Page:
The potential utility of telomere-related markers for cancer diagnosis

Christopher M. Heaphy, Alan K. Meeker

Research output: Contribution to journalArticlepeer-review

38 Scopus citations


• Introduction • Methods for telomere length and telomerase detection • Telomere length as a potential diagnostic marker in cancer - Breast cancer - Prostate cancer - Other cancer types • Telomerase activity as a potential diagnostic marker in cancer - Breast cancer - Prostate cancer - Other cancer types • Future directions • Conclusions The role telomeres and telomerase play in the initiation and progression of human cancers has been extensively evaluated. Telomeres are nucleoprotein complexes comprising the hexanucleotide DNA repeat sequence, TTAGGG and numerous telomere-associated proteins, including the six member Shelterin complex. The main function of the telomere is to stabilize the ends of the chromosomes. However, through multiple mechanisms, telomeres can become dysfunctional, which may drive genomic instability leading to the development of cancer. The majority of human cancers maintain, or actively lengthen, telomeres through up-regulation of the reverse transcriptase telomerase. Because there are significant differences in telomere length and telomerase activity between malignant and non-malignant tissues, many investigations have assessed the potential to utilize these molecular markers for cancer diagnosis. Here, we critically evaluate whether measurements of telomere lengths and telomerase levels may be clinically utilized as diagnostic markers in solid tumours, with emphasis on breast and prostate cancer as representative examples. Future directions focusing on the direct detection of dysfunctional telomeres are explored. New markers for telomere dysfunction may eventually prove clinically useful.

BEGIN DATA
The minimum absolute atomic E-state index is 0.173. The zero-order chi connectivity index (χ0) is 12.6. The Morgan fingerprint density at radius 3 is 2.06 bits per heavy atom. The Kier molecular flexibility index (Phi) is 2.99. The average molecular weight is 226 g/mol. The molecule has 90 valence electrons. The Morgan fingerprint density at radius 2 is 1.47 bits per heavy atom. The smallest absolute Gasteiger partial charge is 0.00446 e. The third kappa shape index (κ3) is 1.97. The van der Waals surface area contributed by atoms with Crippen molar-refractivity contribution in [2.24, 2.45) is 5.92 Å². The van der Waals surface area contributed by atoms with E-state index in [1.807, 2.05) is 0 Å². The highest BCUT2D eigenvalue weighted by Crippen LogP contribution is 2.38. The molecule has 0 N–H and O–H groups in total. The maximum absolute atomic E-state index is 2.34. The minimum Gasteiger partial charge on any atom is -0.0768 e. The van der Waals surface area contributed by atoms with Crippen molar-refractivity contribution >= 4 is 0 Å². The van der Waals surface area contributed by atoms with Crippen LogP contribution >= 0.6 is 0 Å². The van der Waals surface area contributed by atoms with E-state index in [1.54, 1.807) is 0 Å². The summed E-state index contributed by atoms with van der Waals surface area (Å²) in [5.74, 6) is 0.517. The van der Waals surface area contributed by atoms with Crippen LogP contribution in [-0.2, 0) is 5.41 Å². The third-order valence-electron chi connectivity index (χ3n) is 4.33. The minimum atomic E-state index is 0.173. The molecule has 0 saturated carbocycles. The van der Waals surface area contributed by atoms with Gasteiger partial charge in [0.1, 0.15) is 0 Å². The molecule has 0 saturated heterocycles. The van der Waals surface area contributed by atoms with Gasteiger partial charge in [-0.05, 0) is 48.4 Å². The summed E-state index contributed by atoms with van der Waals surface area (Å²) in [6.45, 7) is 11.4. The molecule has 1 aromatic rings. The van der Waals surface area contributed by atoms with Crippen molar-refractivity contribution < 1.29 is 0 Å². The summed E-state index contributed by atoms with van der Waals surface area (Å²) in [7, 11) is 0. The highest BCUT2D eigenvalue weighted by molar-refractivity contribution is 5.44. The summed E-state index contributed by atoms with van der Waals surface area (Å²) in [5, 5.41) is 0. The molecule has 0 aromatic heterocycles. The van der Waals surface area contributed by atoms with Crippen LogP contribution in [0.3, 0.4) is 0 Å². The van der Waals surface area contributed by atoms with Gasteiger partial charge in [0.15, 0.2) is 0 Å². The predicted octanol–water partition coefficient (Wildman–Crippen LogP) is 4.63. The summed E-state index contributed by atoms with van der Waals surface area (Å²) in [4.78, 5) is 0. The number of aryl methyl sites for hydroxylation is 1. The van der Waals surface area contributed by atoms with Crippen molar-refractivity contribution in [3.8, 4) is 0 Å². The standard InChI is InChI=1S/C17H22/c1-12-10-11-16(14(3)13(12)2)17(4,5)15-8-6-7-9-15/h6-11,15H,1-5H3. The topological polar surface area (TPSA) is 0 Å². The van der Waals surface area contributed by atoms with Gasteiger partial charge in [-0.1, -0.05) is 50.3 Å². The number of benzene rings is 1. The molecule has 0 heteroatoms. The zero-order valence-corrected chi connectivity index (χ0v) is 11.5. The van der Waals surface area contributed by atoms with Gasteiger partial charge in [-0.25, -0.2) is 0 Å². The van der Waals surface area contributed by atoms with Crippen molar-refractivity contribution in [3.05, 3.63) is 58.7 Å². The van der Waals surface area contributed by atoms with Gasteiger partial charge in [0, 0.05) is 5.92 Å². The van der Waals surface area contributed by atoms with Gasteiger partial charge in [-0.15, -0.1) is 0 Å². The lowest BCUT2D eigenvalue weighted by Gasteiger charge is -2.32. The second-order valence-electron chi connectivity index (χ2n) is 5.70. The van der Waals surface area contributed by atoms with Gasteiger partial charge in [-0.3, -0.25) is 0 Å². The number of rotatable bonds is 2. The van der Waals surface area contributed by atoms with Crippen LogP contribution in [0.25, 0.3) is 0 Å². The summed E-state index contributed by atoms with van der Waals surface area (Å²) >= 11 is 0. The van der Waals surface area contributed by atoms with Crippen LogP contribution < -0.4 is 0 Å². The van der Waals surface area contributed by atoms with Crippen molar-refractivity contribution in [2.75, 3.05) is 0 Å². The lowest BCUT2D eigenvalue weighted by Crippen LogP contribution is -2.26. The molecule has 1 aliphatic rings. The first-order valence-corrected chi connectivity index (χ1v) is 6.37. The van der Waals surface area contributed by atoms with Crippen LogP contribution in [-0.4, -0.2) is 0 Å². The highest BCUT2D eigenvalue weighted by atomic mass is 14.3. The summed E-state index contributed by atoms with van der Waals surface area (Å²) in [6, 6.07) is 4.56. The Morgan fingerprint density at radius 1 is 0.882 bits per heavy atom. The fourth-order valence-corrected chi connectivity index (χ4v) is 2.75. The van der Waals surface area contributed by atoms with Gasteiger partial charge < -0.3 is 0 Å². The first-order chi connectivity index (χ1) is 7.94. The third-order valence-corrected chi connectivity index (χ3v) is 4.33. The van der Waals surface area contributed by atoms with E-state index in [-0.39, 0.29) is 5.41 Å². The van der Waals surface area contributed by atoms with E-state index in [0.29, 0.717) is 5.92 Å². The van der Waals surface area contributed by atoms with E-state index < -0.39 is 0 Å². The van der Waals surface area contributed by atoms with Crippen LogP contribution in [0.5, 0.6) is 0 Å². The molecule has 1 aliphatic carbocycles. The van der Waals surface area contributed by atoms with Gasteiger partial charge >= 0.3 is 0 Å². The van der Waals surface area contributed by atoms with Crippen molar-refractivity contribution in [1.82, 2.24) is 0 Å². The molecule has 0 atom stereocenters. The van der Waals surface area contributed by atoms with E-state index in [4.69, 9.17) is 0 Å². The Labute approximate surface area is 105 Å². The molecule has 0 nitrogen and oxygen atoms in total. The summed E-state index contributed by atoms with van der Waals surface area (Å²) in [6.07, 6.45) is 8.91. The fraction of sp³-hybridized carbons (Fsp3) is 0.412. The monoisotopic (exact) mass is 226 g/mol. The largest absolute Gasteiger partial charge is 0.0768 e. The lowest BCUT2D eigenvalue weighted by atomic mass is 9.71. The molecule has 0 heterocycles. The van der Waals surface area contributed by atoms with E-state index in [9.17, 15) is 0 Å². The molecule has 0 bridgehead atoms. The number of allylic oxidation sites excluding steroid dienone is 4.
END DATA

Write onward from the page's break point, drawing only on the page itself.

Original languageEnglish (US)
Pages (from-to)1227-1238
Number of pages12
JournalJournal of Cellular and Molecular Medicine
Issue number6
StatePublished - Jun 2011


  • Breast cancer
  • Cancer
  • Detection
  • Diagnosis
  • Prostate cancer
  • Telomerase
  • Telomere
  • Telomere dysfunction

ASJC Scopus subject areas

  • Molecular Medicine
  • Cell Biology


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